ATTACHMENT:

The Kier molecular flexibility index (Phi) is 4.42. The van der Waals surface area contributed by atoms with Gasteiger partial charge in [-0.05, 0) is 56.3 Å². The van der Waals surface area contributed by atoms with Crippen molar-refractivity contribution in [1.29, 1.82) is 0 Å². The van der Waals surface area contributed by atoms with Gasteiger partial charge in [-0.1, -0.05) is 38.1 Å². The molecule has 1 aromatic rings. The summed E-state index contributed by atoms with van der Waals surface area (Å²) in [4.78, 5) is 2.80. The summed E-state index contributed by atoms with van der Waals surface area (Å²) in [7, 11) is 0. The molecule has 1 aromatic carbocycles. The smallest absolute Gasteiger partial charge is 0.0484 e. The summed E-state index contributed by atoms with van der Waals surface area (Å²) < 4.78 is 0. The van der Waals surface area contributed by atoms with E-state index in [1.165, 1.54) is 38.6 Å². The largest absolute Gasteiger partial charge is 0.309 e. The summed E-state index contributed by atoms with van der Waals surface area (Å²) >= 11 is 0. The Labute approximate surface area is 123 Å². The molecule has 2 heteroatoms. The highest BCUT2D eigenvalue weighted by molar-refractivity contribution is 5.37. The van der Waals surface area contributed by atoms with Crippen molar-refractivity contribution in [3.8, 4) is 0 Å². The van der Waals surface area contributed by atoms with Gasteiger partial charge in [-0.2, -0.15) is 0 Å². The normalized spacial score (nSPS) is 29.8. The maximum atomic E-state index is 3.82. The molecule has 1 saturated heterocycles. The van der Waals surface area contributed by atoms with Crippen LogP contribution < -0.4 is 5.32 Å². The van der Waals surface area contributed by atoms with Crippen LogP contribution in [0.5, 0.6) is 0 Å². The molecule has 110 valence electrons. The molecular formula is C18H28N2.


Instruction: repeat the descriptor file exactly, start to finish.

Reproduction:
The Kier molecular flexibility index (Phi) is 4.42. The van der Waals surface area contributed by atoms with Gasteiger partial charge in [-0.05, 0) is 56.3 Å². The van der Waals surface area contributed by atoms with Crippen molar-refractivity contribution in [1.29, 1.82) is 0 Å². The van der Waals surface area contributed by atoms with Gasteiger partial charge in [-0.1, -0.05) is 38.1 Å². The molecule has 1 aromatic rings. The summed E-state index contributed by atoms with van der Waals surface area (Å²) in [4.78, 5) is 2.80. The summed E-state index contributed by atoms with van der Waals surface area (Å²) in [7, 11) is 0. The molecule has 1 aromatic carbocycles. The smallest absolute Gasteiger partial charge is 0.0484 e. The summed E-state index contributed by atoms with van der Waals surface area (Å²) < 4.78 is 0. The van der Waals surface area contributed by atoms with E-state index in [1.165, 1.54) is 38.6 Å². The largest absolute Gasteiger partial charge is 0.309 e. The summed E-state index contributed by atoms with van der Waals surface area (Å²) >= 11 is 0. The Labute approximate surface area is 123 Å². The molecule has 2 heteroatoms. The highest BCUT2D eigenvalue weighted by molar-refractivity contribution is 5.37. The van der Waals surface area contributed by atoms with Crippen molar-refractivity contribution in [3.8, 4) is 0 Å². The van der Waals surface area contributed by atoms with Gasteiger partial charge in [-0.2, -0.15) is 0 Å². The normalized spacial score (nSPS) is 29.8. The maximum atomic E-state index is 3.82. The molecule has 1 saturated heterocycles. The van der Waals surface area contributed by atoms with Crippen LogP contribution < -0.4 is 5.32 Å². The van der Waals surface area contributed by atoms with Crippen LogP contribution in [0.5, 0.6) is 0 Å². The molecule has 110 valence electrons. The molecular formula is C18H28N2.